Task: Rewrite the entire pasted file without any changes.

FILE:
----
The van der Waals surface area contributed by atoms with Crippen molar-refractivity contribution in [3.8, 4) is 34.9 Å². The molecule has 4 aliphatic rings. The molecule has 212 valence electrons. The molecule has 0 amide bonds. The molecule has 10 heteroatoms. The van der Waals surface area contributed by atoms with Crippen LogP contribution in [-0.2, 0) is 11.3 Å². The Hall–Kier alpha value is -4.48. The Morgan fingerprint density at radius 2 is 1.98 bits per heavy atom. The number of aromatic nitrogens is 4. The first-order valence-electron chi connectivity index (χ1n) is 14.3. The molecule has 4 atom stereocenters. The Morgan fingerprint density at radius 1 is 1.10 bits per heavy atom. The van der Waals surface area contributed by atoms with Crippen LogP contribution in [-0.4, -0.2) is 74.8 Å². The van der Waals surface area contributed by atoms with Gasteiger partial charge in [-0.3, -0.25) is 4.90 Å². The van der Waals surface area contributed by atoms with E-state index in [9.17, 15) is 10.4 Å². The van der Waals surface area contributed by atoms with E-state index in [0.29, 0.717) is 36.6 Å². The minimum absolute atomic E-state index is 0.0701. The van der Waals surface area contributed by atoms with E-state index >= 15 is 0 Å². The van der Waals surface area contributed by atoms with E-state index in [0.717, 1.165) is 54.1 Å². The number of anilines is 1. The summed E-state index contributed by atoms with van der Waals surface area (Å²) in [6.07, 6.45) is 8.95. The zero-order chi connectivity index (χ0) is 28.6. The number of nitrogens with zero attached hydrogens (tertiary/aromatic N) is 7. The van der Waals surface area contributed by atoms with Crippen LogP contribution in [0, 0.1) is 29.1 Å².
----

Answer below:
The van der Waals surface area contributed by atoms with Crippen molar-refractivity contribution in [3.8, 4) is 34.9 Å². The molecule has 4 aliphatic rings. The molecule has 212 valence electrons. The molecule has 0 amide bonds. The molecule has 10 heteroatoms. The van der Waals surface area contributed by atoms with Crippen LogP contribution in [-0.2, 0) is 11.3 Å². The Hall–Kier alpha value is -4.48. The Morgan fingerprint density at radius 2 is 1.98 bits per heavy atom. The number of aromatic nitrogens is 4. The first-order valence-electron chi connectivity index (χ1n) is 14.3. The molecule has 4 atom stereocenters. The Morgan fingerprint density at radius 1 is 1.10 bits per heavy atom. The van der Waals surface area contributed by atoms with Crippen LogP contribution in [-0.4, -0.2) is 74.8 Å². The van der Waals surface area contributed by atoms with Gasteiger partial charge in [-0.3, -0.25) is 4.90 Å². The van der Waals surface area contributed by atoms with E-state index in [9.17, 15) is 10.4 Å². The van der Waals surface area contributed by atoms with E-state index in [0.29, 0.717) is 36.6 Å². The minimum absolute atomic E-state index is 0.0701. The van der Waals surface area contributed by atoms with E-state index >= 15 is 0 Å². The van der Waals surface area contributed by atoms with E-state index in [0.717, 1.165) is 54.1 Å². The number of anilines is 1. The summed E-state index contributed by atoms with van der Waals surface area (Å²) in [6.07, 6.45) is 8.95. The zero-order chi connectivity index (χ0) is 28.6. The number of nitrogens with zero attached hydrogens (tertiary/aromatic N) is 7. The van der Waals surface area contributed by atoms with Crippen LogP contribution in [0, 0.1) is 29.1 Å².